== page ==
No, I don't think you could create much of any set today using the parts Lego had in 1989, the cost to make a plastic mold back then was 10 times higher than it is today (probably more), so they had to be very limited in their mold list.

    Plus, the number of colors back then was also more limited. A lot has changed in plastic making in 23 years. :)
  • LegoFanTexasLegoFanTexas TexasMember Posts: 8,409
    Another thing that classic sets have an advantage in is creative building. The old boxes often displayed several other builds besides the main one. Usually none of them were very good but it at least gave the promise of creative building. Todays sets on the other hand pretty much leave creativity solely to the Lego designers and kids are hand held through a series of "one brick per page" building steps.
    I agree with this point 100%... The new instructions do seem to have the "one part here, one part there" thing going on... Sets from 10 years ago didn't do that.

    I also miss the fold-up flaps, baseplates, alternate builds, and other goodies the older sets provided, those are missed, but not enough to time travel back to then. :)

    I suppose my point is that 10-20 years from now, the sets released today will look as old as the sets from the past, so anything your future kid today wants in 2030, well, they probably won't.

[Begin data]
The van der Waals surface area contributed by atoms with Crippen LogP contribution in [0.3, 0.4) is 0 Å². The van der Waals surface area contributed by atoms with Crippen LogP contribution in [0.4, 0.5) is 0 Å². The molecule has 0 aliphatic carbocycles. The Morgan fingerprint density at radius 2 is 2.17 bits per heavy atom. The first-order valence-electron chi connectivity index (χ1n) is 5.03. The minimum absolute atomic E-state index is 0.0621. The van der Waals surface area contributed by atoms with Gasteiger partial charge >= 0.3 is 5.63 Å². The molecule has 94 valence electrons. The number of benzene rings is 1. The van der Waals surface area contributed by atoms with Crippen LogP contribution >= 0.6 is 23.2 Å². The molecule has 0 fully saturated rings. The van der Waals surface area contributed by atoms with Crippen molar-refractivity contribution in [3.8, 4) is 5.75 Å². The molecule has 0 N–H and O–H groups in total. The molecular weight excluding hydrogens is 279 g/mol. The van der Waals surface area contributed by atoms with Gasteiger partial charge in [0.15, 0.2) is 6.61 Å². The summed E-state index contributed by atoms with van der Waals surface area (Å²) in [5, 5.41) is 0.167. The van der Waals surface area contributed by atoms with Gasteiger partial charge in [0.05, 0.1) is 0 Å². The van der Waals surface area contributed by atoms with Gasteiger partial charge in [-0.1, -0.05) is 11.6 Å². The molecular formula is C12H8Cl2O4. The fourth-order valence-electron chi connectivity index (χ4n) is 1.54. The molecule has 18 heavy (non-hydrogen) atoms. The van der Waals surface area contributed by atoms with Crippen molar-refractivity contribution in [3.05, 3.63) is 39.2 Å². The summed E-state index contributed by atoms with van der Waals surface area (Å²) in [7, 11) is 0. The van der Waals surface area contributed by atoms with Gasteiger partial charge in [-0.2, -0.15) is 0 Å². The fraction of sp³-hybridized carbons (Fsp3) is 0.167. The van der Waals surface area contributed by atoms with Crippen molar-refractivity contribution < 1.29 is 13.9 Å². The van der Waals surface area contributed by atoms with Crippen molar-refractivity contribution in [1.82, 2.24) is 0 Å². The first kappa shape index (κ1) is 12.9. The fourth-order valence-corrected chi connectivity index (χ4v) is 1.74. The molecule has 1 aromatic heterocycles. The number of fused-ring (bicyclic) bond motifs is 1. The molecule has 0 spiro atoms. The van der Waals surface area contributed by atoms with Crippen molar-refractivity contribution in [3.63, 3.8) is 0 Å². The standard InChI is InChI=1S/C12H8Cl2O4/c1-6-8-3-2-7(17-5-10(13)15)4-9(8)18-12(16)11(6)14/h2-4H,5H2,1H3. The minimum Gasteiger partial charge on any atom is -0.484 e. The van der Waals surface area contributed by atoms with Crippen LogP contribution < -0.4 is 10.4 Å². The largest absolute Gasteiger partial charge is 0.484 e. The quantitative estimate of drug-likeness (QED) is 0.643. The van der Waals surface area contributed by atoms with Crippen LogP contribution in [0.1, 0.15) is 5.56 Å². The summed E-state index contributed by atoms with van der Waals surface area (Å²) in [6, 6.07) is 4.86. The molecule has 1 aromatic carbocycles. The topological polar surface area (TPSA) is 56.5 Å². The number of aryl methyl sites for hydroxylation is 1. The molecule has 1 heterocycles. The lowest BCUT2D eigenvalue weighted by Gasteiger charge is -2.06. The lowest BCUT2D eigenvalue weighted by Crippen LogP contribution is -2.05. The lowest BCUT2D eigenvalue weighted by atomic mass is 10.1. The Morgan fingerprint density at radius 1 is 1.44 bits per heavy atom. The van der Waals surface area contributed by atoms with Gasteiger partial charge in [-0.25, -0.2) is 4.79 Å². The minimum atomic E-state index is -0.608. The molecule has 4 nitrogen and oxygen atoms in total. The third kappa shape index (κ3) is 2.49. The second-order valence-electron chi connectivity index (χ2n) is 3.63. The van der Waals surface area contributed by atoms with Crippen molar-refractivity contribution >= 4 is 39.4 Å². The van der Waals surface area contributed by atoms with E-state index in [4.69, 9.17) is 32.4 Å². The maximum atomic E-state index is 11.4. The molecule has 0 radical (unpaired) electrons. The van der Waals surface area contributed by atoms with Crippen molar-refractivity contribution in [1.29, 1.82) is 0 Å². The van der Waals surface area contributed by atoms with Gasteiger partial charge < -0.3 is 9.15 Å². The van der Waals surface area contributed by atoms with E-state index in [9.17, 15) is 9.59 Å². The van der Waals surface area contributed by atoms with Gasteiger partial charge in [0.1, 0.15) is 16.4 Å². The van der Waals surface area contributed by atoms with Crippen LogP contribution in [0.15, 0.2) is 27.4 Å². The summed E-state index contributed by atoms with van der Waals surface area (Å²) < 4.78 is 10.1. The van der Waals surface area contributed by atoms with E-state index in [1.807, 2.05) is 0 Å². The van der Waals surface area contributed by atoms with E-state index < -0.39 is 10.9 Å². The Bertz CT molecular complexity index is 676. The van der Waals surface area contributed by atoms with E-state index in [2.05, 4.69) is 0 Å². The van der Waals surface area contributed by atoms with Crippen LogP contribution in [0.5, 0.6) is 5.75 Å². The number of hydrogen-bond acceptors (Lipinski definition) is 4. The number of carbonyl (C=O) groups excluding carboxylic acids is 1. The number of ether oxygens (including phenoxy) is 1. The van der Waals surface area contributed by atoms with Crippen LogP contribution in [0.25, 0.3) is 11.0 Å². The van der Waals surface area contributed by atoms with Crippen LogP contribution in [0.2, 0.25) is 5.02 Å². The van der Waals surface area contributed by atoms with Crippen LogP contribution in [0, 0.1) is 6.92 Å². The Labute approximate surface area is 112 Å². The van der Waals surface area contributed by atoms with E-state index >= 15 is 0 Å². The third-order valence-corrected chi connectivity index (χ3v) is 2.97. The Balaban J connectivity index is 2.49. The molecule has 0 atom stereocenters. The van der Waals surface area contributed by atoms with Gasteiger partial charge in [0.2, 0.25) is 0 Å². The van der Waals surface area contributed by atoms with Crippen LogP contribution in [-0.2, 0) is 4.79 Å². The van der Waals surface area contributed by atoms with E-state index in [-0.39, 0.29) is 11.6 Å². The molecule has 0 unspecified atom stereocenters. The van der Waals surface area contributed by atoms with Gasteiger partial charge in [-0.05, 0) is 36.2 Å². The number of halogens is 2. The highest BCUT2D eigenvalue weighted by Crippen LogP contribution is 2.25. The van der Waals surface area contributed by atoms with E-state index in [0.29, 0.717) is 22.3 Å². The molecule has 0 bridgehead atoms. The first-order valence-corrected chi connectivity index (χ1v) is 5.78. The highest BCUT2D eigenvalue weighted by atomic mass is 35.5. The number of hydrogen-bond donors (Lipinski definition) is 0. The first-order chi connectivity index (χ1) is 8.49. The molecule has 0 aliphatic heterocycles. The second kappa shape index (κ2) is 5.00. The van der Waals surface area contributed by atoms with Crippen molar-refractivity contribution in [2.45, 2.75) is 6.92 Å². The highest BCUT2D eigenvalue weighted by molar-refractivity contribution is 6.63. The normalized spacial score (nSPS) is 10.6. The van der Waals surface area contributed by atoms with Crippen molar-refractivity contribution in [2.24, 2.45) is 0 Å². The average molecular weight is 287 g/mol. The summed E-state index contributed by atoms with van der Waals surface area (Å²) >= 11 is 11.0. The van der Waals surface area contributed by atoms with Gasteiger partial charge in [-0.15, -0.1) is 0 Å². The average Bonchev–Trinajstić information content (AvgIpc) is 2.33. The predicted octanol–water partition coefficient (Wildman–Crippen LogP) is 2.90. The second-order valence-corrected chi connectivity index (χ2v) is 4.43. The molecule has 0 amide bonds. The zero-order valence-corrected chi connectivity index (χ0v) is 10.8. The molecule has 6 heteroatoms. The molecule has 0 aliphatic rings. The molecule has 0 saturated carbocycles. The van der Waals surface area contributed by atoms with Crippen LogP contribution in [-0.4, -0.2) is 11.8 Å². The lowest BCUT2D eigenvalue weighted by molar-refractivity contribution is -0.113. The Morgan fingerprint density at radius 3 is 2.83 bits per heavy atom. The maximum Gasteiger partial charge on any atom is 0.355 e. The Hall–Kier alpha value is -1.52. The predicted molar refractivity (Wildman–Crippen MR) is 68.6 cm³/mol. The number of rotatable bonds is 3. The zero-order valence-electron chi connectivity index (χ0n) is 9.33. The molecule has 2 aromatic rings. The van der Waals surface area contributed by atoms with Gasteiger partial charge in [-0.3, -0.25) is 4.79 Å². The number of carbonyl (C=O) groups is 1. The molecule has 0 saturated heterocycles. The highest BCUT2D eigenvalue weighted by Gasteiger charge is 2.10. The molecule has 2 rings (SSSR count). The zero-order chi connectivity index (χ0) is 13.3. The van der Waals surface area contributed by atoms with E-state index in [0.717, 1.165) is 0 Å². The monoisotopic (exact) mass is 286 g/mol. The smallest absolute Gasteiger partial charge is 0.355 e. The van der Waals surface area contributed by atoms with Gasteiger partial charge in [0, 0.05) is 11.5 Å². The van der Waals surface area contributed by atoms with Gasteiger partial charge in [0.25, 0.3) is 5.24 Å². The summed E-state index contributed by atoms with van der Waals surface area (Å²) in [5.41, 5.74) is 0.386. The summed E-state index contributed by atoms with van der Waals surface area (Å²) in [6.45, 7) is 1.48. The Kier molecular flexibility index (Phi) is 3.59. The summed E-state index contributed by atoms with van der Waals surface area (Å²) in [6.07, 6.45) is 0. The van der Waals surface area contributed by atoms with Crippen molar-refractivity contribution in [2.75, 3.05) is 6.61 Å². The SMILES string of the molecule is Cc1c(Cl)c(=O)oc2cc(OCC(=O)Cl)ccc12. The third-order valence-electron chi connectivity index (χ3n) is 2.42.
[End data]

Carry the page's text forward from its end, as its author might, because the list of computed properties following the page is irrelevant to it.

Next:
What is really the demand for the older sets? Just looked at BSB on Bricklink, in the past 6 months, 3 new copies were sold. That makes sense, how many new ones are still kicking around... 25 used copies were sold for an average of $146. That is actually less than the set cost new, accounting for inflation.

    As for 10210, in the past 6 months, 157 new copies were sold, average price of $246. 6 used copies were sold, average of $234 (really close)
  • CCCCCC UKMember Posts: 19,830
    Another thing you can point out is the availibility of parts that Lego had at their disposal. Can you recreate alot of these new sets today with only the parts they had 20-30 years ago?
    It doesn't make the set somehow better just because they didn't have so many parts available. It may have been creative at the time, but compared to modern sets the design is not so good. No doubt in 10/20 years time, Lego will have come out with a wider range of parts, and current day sets will look a bit lacking compared to the new ones out then. Which is what LFT's point was ... better sets will have come out after 10 years to make kids of today forget current sets in favour of their future replacements.
  • cheshirecatcheshirecat Member Posts: 5,332